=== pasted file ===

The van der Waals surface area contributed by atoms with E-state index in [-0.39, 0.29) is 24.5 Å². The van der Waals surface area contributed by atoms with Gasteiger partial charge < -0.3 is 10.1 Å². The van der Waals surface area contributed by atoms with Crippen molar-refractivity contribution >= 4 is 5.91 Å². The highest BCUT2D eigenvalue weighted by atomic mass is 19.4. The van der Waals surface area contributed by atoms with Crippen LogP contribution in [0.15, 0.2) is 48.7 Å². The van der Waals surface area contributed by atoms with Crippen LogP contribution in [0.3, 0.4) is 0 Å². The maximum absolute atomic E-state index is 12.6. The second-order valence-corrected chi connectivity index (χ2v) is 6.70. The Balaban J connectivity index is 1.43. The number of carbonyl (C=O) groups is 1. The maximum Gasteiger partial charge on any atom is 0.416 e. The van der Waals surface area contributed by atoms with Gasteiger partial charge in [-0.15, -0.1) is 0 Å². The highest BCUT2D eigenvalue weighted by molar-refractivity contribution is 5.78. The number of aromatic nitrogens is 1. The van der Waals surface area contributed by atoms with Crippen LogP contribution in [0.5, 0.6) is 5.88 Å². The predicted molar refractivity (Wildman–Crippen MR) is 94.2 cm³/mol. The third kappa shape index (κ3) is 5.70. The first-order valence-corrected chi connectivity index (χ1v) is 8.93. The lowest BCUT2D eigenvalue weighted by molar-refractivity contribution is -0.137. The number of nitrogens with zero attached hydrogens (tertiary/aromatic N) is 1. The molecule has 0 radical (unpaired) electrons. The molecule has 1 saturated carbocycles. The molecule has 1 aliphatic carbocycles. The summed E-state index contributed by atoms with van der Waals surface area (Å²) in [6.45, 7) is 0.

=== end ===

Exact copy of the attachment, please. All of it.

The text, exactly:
The van der Waals surface area contributed by atoms with E-state index in [-0.39, 0.29) is 24.5 Å². The van der Waals surface area contributed by atoms with Gasteiger partial charge < -0.3 is 10.1 Å². The van der Waals surface area contributed by atoms with Crippen molar-refractivity contribution >= 4 is 5.91 Å². The highest BCUT2D eigenvalue weighted by atomic mass is 19.4. The van der Waals surface area contributed by atoms with Crippen LogP contribution in [0.15, 0.2) is 48.7 Å². The van der Waals surface area contributed by atoms with Crippen LogP contribution in [0.3, 0.4) is 0 Å². The maximum absolute atomic E-state index is 12.6. The second-order valence-corrected chi connectivity index (χ2v) is 6.70. The Balaban J connectivity index is 1.43. The number of carbonyl (C=O) groups is 1. The maximum Gasteiger partial charge on any atom is 0.416 e. The van der Waals surface area contributed by atoms with Gasteiger partial charge in [-0.15, -0.1) is 0 Å². The highest BCUT2D eigenvalue weighted by molar-refractivity contribution is 5.78. The number of aromatic nitrogens is 1. The van der Waals surface area contributed by atoms with Crippen LogP contribution in [0.5, 0.6) is 5.88 Å². The predicted molar refractivity (Wildman–Crippen MR) is 94.2 cm³/mol. The third kappa shape index (κ3) is 5.70. The first-order valence-corrected chi connectivity index (χ1v) is 8.93. The lowest BCUT2D eigenvalue weighted by molar-refractivity contribution is -0.137. The number of nitrogens with zero attached hydrogens (tertiary/aromatic N) is 1. The molecule has 0 radical (unpaired) electrons. The molecule has 1 saturated carbocycles. The molecule has 1 aliphatic carbocycles. The summed E-state index contributed by atoms with van der Waals surface area (Å²) in [6.45, 7) is 0.